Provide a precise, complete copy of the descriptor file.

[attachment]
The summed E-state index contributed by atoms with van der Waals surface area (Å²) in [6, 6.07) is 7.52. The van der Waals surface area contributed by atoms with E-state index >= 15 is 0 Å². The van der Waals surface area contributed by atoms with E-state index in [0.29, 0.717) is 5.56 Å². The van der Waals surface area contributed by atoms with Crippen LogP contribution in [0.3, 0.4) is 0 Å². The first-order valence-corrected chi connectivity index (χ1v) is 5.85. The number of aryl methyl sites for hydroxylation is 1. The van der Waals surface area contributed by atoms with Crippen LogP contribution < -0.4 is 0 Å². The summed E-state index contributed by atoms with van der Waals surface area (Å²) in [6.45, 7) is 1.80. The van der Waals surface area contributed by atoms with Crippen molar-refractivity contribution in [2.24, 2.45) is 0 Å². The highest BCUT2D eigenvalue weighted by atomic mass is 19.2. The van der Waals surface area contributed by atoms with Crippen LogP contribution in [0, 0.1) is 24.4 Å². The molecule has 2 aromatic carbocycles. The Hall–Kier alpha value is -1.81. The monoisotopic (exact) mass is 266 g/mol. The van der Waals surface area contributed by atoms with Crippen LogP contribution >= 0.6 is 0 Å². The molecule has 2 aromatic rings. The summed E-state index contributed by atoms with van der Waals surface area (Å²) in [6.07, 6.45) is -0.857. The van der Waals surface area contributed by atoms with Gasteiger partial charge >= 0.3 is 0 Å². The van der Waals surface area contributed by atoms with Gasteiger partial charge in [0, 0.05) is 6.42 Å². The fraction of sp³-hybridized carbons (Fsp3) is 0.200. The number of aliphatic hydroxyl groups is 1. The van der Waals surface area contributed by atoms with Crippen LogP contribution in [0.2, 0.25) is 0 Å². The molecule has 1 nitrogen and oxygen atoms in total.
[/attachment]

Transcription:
The summed E-state index contributed by atoms with van der Waals surface area (Å²) in [6, 6.07) is 7.52. The van der Waals surface area contributed by atoms with E-state index >= 15 is 0 Å². The van der Waals surface area contributed by atoms with E-state index in [0.29, 0.717) is 5.56 Å². The van der Waals surface area contributed by atoms with Crippen LogP contribution in [0.3, 0.4) is 0 Å². The first-order valence-corrected chi connectivity index (χ1v) is 5.85. The number of aryl methyl sites for hydroxylation is 1. The van der Waals surface area contributed by atoms with Crippen LogP contribution < -0.4 is 0 Å². The summed E-state index contributed by atoms with van der Waals surface area (Å²) in [6.45, 7) is 1.80. The van der Waals surface area contributed by atoms with Crippen molar-refractivity contribution in [2.24, 2.45) is 0 Å². The highest BCUT2D eigenvalue weighted by atomic mass is 19.2. The van der Waals surface area contributed by atoms with Crippen LogP contribution in [0, 0.1) is 24.4 Å². The molecule has 2 aromatic carbocycles. The Hall–Kier alpha value is -1.81. The monoisotopic (exact) mass is 266 g/mol. The van der Waals surface area contributed by atoms with Crippen LogP contribution >= 0.6 is 0 Å². The molecule has 2 aromatic rings. The summed E-state index contributed by atoms with van der Waals surface area (Å²) in [6.07, 6.45) is -0.857. The van der Waals surface area contributed by atoms with Gasteiger partial charge >= 0.3 is 0 Å². The van der Waals surface area contributed by atoms with Gasteiger partial charge in [0, 0.05) is 6.42 Å². The fraction of sp³-hybridized carbons (Fsp3) is 0.200. The number of aliphatic hydroxyl groups is 1. The van der Waals surface area contributed by atoms with Crippen LogP contribution in [0.2, 0.25) is 0 Å². The molecule has 1 nitrogen and oxygen atoms in total.